What are the Best Off-Site SEO Techniques for Retailers? | RetailNext

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What are the Best Off-Site SEO Techniques for Retailers?

Brad Shorr
Brad Shorr
Guest Contributor

Think SEO is the domain of e-commerce and online channels? Think again! In fact, it might be one digital strategy where the advantage can be clearly in the brick-and-mortar channel - here's how.

There was a time when it looked like e-commerce websites might put brick-and-mortar retailers out shutterstock_188476736of business. Funny how things change! Today, you could easily make the argument that brick-and-mortar retailers have an advantage in SEO over their purely digital competitors. If retailers with physical stores execute their off-site SEO campaigns properly, they stand to reap the rewards as never before. Here are a few key tips.

Set Up And Optimize Your Google Plus Page

Organizations with legitimate physical addresses can set up Google Plus Local Business pages, which can be created in addition to a Brand page — here is a high level overview from Google. Having local pages enables stores to appear in Google’s organic results as part of its “Local Pack” and Localized Organic Results. These sections of Google’s SERP (search engine results page) are very prominent and attract lots of attention from users.

Once your local page(s) is set up, don’t let it just sit there. Google wants to see companies actively develop their local page, not merely go through the motions of setting one up in the hopes of improving SEO. The best ways to optimize your page include: adding fresh content such as alerts to in-store promotions and sales, adding video and image content relevant to the store, and encouraging customers to review your store on the page.

Cultivate Local Links

A physical store retailer with an online presence has options available for earning links that are hard for an online-only store to pursue. Here are a few examples:

Get Natural Links By Doing The Above

Nothing impresses Google more than “natural” links — i.e., links that people create to your website through no direct intervention on your part. Google’s logic is, if your company is great and your content is great, people will link to it on their own initiative.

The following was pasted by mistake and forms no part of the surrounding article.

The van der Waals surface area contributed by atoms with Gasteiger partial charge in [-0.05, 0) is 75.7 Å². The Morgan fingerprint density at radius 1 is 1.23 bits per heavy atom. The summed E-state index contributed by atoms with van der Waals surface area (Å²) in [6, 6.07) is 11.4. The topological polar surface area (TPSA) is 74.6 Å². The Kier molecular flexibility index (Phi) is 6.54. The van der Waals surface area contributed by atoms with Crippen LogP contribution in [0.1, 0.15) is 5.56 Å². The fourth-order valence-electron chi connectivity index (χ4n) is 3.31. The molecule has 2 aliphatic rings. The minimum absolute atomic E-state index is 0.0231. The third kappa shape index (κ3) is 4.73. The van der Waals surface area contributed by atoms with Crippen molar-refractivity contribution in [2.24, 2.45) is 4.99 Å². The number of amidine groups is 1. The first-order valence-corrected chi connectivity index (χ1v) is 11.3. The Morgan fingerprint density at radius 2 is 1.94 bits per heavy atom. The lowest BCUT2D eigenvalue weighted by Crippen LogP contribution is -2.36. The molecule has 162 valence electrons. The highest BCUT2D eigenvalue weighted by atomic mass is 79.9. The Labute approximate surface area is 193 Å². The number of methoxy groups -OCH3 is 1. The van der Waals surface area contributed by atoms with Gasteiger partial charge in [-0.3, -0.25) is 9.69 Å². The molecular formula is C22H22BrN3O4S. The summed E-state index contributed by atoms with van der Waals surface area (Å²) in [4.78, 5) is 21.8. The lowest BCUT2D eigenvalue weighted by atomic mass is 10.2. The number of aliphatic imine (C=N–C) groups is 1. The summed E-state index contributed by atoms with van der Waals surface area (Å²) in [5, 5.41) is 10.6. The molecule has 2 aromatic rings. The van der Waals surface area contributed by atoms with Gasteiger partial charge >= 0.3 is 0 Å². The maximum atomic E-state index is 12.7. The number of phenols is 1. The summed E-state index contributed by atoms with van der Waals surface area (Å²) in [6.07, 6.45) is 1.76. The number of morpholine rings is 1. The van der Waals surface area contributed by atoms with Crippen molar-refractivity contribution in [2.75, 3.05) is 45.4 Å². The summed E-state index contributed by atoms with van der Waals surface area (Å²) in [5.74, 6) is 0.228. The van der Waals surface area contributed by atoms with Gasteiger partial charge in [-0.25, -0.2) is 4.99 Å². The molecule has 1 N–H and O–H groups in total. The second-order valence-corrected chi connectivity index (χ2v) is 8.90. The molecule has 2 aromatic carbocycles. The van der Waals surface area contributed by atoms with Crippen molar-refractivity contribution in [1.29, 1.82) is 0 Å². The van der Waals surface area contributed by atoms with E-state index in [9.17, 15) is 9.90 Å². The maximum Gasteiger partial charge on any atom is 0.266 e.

With this in mind, consider the benefits of cultivating local links covered in the last section. By taking shutterstock_243083428an active part in the community and by participating in local organizations, you interact with people in a very positive way — motivating them to talk about your business on their blogs, social media pages and perhaps in local online and print media. These conversations and online content not only lead to high-quality link opportunities, but also do wonders for brand awareness and brand affinity building.

Good SEO Is Good Business

That last point is a great illustration of how following SEO best practices is not just good SEO, but also good business. When you diligently do the work, rather than take shortcuts to try to game Google’s system, Google sees the work, respects the effort, and gives you greater organic search visibility. This is in Google’s best interest, because its organic search engine users are after high-quality companies and reliable information — not businesses that are taking the easy way out.

If you are a retailer with a brick-and-mortar location and take shortcuts, you could be in trouble SEO-wise, since online-only retailers have plenty of SEO weapons at their disposal, too. The key is to do the work, and do work where you have a built-in advantage. Then, and only then, will you make your SEO investment pay off.

Brad Shorr is the B2B Marketing Director of Straight North, an Internet marketing firm helping retailers run their SEO campaigns. You can read more of Brad’s work on Forbes, Moz, and Fox Small Business. 

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